The income requirements for receiving Supplement Nutritional Assistance Program, or SNAP, benefits vary by household size, according to the U.S. Department of Agriculture. For example, a household size of one must not have a gross monthly income greater than $1,265, which is 130 percent of the Federal Poverty Level, while a household of four people may not have an income greater than $2,584 monthly, as of 2015.
A two-person household can make no more than $1,705 monthly, while a three-person household must make no more than $2,144 per month, notes the USDA. The income for a five-person household must not exceed $3,024 per month. A 20 percent deduction for earned income and a standard deduction of $155 to $165 depending on household size is also taken when figuring income under SNAP guidelines.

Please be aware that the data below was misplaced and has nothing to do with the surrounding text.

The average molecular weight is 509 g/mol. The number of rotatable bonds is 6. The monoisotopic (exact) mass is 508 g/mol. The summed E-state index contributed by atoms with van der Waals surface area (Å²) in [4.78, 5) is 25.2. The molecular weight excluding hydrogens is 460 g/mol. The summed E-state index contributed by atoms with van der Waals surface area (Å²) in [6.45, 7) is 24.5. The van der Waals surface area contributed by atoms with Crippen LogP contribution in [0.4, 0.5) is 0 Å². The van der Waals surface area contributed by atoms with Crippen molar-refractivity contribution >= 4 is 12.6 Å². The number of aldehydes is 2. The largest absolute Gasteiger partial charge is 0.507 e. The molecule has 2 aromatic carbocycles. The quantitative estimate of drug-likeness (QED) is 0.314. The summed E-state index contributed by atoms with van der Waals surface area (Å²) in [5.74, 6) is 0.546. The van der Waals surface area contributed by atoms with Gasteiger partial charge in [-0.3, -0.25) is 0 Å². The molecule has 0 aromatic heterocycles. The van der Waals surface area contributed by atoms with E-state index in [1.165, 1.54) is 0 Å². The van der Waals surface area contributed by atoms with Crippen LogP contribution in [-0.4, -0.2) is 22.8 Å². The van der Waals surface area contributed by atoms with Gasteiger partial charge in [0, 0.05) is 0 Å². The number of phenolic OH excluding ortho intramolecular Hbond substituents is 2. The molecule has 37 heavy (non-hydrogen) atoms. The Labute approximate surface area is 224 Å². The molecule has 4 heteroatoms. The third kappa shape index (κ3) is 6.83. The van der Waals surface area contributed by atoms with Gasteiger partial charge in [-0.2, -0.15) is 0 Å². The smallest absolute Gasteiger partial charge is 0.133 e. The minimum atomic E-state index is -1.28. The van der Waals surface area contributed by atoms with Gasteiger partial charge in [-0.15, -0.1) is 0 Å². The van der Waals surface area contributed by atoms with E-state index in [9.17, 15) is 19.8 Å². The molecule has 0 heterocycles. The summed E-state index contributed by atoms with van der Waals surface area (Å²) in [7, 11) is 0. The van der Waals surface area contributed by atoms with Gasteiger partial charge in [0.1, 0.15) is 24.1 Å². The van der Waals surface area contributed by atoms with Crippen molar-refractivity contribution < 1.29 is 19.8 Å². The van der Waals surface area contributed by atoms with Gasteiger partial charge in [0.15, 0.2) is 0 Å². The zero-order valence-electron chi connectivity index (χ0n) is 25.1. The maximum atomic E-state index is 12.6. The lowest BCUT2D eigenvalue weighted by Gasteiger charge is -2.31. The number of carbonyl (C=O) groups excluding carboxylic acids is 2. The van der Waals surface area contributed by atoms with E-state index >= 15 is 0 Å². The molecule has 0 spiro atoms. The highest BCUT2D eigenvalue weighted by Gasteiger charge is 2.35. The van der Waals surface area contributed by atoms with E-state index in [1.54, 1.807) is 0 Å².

In addition to the income requirements for SNAP, households receiving SNAP benefits must also meet the resources requirements. Households must not have more than $2,250 in resources, which includes money in a bank account; the level is slightly more at $3,250 for households with one member age 60 or older. In some states, the value of the household's primary car is excluded from determination when counting resources, although some states use the fair market value of the vehicle towards the resource limit when figuring resources.